On September 23, 1916, the young American pilot flying a French Nieuport 17 above Verdun spotted a German two-seater Aviatik and raced, as he so often had, to engage the enemy in combat. As he dove from 10,000 feet on the German aircraft, an explosive bullet fired by the Aviatik’s tail gunner tore into his chest. The American died instantly, and his aircraft crashed in between two trenches in a field in France, where artillerymen recovered his body.
The French government paid this brave dead pilot its highest honors, gave him a funeral that included several hundred military personnel, made his grave a shrine, and later built a monument to him and other American pilots. At the graveside service, Capt. Georges Thenault, commandant of the airman’s unit, said of his fallen comrade, “His courage was sublime. … The best and bravest of us is no longer here.”
Following his death, he was hailed as a hero throughout France and America, a celebrity of his day. After the war, his likeness was featured on bubble gum cards, stories and comic books celebrated his daring and heroism, and poets like Edgar Lee Masters memorialized him. Places as distinct from one another as Asheville, North Carolina, the Virginia Military Institute (VMI), the Pantheon in Paris, and other localities paid homage to this fallen warrior with plaques and memorials.
Yet today, Kiffin Rockwell rests in his grave in France largely forgotten by his fellow countrymen.
The Making of a Soldier
Born in Tennessee in 1892, Kiffin Rockwell was the son of North Carolinian James Chester Rockwell and his wife, Loula, a native of South Carolina. His father died of typhoid fever before Kiffin’s first birthday, leaving behind two sons, Paul and Kiffin, and a daughter, Agnes. His mother set out to shape her children into strong, intelligent young people with high ideals. His maternal grandfather, Enoch Ayers, a Confederate veteran of the Civil War, also exerted a powerful influence on Kiffin, firing up the boy’s imagination with stories of his exploits and service under Gen. Robert E. Lee.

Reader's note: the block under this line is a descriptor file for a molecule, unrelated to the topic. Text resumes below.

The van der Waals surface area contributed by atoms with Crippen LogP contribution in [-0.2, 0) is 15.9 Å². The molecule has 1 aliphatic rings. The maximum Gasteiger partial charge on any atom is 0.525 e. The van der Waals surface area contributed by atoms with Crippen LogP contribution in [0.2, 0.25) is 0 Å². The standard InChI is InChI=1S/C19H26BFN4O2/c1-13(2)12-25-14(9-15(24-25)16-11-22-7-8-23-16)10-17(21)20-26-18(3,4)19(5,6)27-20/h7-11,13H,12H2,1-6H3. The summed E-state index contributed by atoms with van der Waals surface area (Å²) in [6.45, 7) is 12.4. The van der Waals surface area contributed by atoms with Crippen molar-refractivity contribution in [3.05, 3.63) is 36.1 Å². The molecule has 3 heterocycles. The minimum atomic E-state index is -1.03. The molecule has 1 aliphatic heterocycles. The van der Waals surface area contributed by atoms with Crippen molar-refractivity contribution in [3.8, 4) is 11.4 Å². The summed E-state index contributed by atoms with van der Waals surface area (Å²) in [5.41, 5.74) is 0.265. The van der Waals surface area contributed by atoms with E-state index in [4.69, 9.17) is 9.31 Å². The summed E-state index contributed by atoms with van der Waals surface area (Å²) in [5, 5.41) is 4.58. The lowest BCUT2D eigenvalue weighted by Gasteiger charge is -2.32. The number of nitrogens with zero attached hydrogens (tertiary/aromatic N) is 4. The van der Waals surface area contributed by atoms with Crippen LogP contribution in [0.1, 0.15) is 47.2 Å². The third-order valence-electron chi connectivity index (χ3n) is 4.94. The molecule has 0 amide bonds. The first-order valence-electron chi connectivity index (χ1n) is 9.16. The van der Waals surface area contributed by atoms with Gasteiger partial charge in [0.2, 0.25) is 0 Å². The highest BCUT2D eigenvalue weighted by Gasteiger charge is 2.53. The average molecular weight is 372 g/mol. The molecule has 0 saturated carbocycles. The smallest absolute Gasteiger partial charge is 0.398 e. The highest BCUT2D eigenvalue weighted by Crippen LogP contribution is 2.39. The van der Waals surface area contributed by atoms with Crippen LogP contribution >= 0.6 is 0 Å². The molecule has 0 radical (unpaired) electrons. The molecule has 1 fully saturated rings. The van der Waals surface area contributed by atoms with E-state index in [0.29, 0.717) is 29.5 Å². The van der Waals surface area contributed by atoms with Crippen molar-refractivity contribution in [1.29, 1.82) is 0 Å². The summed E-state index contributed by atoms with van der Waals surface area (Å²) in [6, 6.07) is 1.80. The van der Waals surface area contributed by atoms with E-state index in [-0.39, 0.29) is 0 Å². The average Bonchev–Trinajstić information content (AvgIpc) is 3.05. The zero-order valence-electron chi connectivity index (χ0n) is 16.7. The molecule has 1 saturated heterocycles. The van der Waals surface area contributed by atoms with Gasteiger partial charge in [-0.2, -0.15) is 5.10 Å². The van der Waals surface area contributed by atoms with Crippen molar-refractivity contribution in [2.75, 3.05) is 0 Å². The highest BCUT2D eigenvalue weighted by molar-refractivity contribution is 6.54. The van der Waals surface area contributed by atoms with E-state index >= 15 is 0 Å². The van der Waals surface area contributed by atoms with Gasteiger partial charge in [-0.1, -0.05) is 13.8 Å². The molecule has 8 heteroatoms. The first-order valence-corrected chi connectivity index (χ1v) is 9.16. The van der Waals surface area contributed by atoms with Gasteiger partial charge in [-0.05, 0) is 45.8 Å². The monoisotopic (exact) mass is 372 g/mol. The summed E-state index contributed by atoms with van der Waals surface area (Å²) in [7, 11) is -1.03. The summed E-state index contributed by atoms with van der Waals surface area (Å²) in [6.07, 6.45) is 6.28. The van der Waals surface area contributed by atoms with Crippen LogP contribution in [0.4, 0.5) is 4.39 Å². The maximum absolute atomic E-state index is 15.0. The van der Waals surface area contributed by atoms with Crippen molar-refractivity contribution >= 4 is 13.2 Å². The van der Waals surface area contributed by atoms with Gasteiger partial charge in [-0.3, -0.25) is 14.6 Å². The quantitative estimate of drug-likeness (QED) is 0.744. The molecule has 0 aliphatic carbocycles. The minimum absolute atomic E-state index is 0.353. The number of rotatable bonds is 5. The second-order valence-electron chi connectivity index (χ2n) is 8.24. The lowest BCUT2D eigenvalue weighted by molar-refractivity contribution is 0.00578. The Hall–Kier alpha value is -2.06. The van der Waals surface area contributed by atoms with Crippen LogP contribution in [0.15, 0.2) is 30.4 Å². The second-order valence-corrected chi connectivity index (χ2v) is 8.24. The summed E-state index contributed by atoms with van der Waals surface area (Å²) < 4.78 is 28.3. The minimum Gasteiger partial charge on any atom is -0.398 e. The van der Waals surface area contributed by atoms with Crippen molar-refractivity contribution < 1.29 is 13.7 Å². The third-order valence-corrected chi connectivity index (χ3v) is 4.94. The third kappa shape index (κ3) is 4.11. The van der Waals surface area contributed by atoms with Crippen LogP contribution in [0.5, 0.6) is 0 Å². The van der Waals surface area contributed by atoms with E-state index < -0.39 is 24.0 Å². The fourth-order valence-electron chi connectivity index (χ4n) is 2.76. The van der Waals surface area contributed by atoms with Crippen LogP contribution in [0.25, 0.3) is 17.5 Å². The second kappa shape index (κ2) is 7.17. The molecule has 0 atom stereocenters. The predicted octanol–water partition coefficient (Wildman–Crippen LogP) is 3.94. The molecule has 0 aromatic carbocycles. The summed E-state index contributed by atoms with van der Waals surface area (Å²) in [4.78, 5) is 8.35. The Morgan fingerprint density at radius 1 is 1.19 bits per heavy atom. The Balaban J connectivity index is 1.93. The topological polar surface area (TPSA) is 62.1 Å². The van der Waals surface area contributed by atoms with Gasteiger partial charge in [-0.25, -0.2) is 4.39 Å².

When Kiffin was 14, his family moved from Tennessee to Asheville, North Carolina, where his mother taught school and operated a successful business as an osteopath. Kiffin attended Asheville High School, and then, still enamored of a career in the armed forces, he entered the Virginia Military Institute in Lexington, Virginia. After surviving the hazing and tough regimen of his first year at the Institute, he joined his brother Paul at nearby Washington and Lee University (W&L), hoping to become a journalist. He left W&L before graduating, entered the advertising business, traveled a bit around America—he fell in love with San Francisco—and was living in Atlanta in August 1914 when war erupted between France and Germany.
First to France
On August 2, when the first sparks of a European war were just giving rise to the bonfire of death and destruction that would follow, Kiffin, his brother Paul, and some friends were enjoying a Sunday meal in their apartment, discussing among other topics that day’s headlines about the coming war. As Paul later recounted, “After lunch, Kiffin called me aside and very seriously told me that he had been thinking a great deal during the past several days about the coming war, and that if I really wanted to go to France and join the French forces, his mind was fully made up to go.”
A few days later, the brothers sailed aboard an ocean liner bound for England and from there to the war in France. They were two of the first three Americans to join French forces.